I am writing to update the House on the UK’s endorsement of the global compact for safe, orderly and regular migration, which we will announce at the intergovernmental launch event in Marrakesh on 10 December.
Well-managed migration is in everyone’s interests. But uncontrolled migration erodes public confidence, damages economies, and places people on the move in situations of great vulnerability. The UK is taking significant steps, including with our ODA-funded programming, to tackle uncontrolled migration by:
Addressing the root causes of migration, through our targeted assistance for livelihoods, healthcare, education and economic development;
Tackling modern slavery and organised immigration crime;
Supporting enhanced border management overseas;
Providing critical humanitarian support and protection for vulnerable migrants, as well as offering voluntary return and vital reintegration support to those wishing to return home; and
Supporting refugees to stay in a first safe country through our humanitarian and development
work in Africa, the Middle East and Asia.
The global compact for migration embeds these efforts within the international system and enhances co-operation between states whilst reaffirming the sovereign right of all countries to control their own borders. The compact is not legally binding. It creates a framework to allow countries to work together to make global migration more beneficial for everyone.
UK endorsement of the global compact for migration
On 10 December, the UK will endorse the global compact for migration (GCM) at the intergovernmental launch event in Marrakesh.
The migration compact marks a major milestone for the international community. No country can address the challenges presented by illegal migration on its own and an agreement on this scale, with the overwhelming support of the international community including endorsements from 165 other UN member states including France, Germany, Canada and Japan, highlights the need for global co-operation.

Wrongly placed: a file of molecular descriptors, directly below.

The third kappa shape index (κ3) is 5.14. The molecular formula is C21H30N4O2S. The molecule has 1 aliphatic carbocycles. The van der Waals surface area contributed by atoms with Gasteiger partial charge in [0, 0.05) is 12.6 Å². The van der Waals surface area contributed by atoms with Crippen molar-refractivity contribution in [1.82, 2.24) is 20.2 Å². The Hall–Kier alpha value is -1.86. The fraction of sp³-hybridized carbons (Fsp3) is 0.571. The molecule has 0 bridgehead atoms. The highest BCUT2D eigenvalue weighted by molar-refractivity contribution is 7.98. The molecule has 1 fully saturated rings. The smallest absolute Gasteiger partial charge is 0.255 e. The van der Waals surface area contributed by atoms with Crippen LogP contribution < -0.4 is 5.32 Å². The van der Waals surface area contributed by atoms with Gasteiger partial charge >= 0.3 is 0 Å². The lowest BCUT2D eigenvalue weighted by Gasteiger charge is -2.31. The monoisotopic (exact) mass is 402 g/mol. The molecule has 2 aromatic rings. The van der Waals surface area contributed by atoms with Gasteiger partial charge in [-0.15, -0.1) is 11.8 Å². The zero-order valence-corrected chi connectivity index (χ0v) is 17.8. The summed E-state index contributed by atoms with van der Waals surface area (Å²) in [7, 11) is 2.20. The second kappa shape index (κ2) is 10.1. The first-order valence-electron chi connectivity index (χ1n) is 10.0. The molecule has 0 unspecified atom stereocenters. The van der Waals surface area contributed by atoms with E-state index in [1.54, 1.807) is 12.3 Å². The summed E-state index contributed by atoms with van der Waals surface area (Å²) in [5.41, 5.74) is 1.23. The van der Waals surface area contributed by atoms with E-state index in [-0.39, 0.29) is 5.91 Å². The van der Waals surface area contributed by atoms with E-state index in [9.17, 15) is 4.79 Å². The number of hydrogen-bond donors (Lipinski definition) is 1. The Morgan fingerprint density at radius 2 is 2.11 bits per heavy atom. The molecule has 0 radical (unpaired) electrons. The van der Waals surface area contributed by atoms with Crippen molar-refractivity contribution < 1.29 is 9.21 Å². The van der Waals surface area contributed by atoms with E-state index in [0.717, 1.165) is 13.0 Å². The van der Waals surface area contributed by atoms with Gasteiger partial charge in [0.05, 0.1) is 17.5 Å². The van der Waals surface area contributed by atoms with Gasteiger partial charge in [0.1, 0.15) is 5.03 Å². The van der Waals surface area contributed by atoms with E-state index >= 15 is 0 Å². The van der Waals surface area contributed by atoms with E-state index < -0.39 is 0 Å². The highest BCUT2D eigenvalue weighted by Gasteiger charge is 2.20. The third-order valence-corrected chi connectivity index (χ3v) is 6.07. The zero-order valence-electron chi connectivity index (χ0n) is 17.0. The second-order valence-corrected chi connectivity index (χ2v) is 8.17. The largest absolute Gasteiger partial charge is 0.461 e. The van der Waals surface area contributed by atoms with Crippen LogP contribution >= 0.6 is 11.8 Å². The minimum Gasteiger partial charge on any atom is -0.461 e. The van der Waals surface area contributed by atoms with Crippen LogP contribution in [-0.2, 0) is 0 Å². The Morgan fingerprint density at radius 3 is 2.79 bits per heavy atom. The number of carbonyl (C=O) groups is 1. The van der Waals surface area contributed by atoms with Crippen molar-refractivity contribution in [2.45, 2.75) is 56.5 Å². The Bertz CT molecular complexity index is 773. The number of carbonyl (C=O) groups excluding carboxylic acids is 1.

The compact will not, and is not intended to, affect our continued ability to determine and implement our own migration policy in our national interest. The compact will not in any way create legal obligations for states, nor does it seek to establish international customary law or further interpret existing treaties or national obligations. It protects every country’s right to determine its own immigration policies, including in areas such as asylum, border controls and returns of illegal migrants. The GCM emphasises that migrants are entitled to the same universal human rights as any human being, and does not create any new “rights” for migrants. As a result, the UK does not interpret the compact as being in conflict with its current domestic policies. At the same time, the compact will help us take important steps to keep migrants around the world safe and to protect the most vulnerable, domestically and overseas, who can become victims of modern slavery. The compact also sets out actions to harness the economic benefits of safer, regular migration, for example by reducing the costs of remittances that migrants send home.
I believe the end result serves the UK’s national interest. The Prime Minister set out the UK’s priorities for global migration reform in 2016 and, taken together, the refugee compact and the migration compact help embed these priorities into global migration governance. In practice, that means a refugee compact that helps ensure refugees can claim asylum in the first safe country they reach. And a migration compact which makes a clear distinction between refugees and migrants, and which sets out a well-managed global migration system confirming the sovereign right of States to control their borders and the clear responsibility of states to accept the return of their nationals who no longer have the right to remain elsewhere.
It also includes proposals which will help the UK make a strong contribution to the delivery of the global sustainable development goals, including through our ODA-funded programming. This includes those relating to orderly, safe, regular and responsible migration and mobility of people; and those intended to eradicate forced labour, modern slavery and human trafficking, and child labour.
After the political launch in Marrakesh, the document will need to be adopted by the UN General Assembly in New York. As part of this process, the UK will issue an explanation of position, alongside likeminded EU member states which will publicly capture the UK’s interpretation of the text.